A leather interior in a vehicle is a sign of luxury—that’s common knowledge. What you may not know is that beginning with model year 2013, each Chrysler 300 that rolls off the assembly line will come standard with leather seating.
How is that a change? The base model 300 is soon to fall in line with its higher-priced Chrysler compatriots in terms of luxury. Yet despite the addition of leather to an already well-equipped interior, the baseline model will remain true to its goal of providing excellent value for an extremely affordable price.
Considering the good news, it might be time to brush up on proper leather care. After all, the new 2013 Chrysler 300s are poised to hit the dealerships, and that means one very special car, leather-trimmed seats and all, is that much closer to being yours.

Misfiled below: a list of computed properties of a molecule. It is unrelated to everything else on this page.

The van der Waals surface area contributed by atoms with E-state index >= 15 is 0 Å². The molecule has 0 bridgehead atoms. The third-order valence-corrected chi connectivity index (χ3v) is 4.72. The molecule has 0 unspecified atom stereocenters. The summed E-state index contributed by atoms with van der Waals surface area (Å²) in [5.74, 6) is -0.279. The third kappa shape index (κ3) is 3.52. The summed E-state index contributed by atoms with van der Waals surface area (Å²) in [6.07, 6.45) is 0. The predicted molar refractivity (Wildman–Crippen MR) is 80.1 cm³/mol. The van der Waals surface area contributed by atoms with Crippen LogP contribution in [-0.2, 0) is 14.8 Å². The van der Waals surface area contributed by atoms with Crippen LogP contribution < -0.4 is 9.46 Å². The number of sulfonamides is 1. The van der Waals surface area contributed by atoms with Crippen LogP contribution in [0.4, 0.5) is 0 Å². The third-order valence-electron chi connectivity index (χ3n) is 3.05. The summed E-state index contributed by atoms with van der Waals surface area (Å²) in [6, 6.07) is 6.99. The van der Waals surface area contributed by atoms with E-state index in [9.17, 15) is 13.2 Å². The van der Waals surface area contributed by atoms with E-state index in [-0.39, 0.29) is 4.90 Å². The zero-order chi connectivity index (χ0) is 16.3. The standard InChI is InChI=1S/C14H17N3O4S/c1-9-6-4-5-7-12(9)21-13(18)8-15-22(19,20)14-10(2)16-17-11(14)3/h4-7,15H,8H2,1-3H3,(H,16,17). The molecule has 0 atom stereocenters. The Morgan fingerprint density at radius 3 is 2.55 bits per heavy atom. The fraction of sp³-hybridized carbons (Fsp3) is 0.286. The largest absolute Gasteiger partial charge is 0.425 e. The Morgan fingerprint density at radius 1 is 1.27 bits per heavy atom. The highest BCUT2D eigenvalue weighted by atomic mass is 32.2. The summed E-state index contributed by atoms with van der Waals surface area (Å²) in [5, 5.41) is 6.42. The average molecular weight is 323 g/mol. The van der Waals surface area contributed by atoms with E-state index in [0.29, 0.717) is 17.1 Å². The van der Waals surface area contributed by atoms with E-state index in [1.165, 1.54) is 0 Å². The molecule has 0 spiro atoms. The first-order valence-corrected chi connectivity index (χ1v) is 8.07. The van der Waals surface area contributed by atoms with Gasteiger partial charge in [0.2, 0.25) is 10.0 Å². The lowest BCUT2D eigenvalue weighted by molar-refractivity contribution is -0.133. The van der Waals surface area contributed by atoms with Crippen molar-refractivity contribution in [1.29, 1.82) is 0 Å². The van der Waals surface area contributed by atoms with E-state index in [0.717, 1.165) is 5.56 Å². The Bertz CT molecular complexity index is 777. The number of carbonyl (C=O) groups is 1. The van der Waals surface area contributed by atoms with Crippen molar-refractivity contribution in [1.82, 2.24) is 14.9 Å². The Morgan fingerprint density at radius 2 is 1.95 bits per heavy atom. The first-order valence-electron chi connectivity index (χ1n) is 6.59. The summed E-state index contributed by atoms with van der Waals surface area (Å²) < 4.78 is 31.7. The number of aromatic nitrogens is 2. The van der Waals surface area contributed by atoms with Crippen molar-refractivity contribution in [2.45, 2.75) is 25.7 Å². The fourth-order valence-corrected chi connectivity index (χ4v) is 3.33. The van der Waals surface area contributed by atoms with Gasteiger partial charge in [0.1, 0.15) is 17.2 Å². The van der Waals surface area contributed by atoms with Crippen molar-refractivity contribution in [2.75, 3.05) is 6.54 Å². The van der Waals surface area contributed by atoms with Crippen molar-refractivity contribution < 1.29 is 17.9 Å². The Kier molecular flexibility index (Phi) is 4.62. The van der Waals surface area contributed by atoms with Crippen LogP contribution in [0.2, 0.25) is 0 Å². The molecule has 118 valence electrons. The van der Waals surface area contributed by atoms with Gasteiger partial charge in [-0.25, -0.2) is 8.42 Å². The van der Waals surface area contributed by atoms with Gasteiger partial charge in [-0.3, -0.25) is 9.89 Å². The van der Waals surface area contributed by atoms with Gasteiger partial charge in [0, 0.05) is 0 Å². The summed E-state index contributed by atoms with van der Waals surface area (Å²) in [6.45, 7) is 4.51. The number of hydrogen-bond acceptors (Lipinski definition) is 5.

- To remove small particles of dirt and dust that can, in time, begin to scratch and wear away at the leather-trimmed upholstery, be sure to wipe down your leather-trimmed seats as needed with a soft, damp cloth.
- Try to get in the habit of cleaning your leather trim every time you wash your car. Regular cleaning will help extend the life of your leather-trimmed interior in your Chrysler 300.
- Note that the Chrysler 300 owner manual warns against using “polishes, oils, cleaning fluids, solvents, detergents, or ammonia-based cleaners to clean your leather upholstery.”
- We recommend using only cleaners specifically recommended for leather care, such as MOPAR® Total Clean. Be sure to always use the product as indicated by the label.
- Avoid prolonged exposure to sunlight. Park in garages or shaded areas as much as possible or use a sun blocker. Too much direct sunlight can lead to fading; it can also hasten the drying out of leather and cause it to crack.
For more information on caring for the interior of your Chrysler vehicle, visit Chrylser.com to download an owner manual free of charge.
*Photo—Interior of a 2012 Chrysler 300 C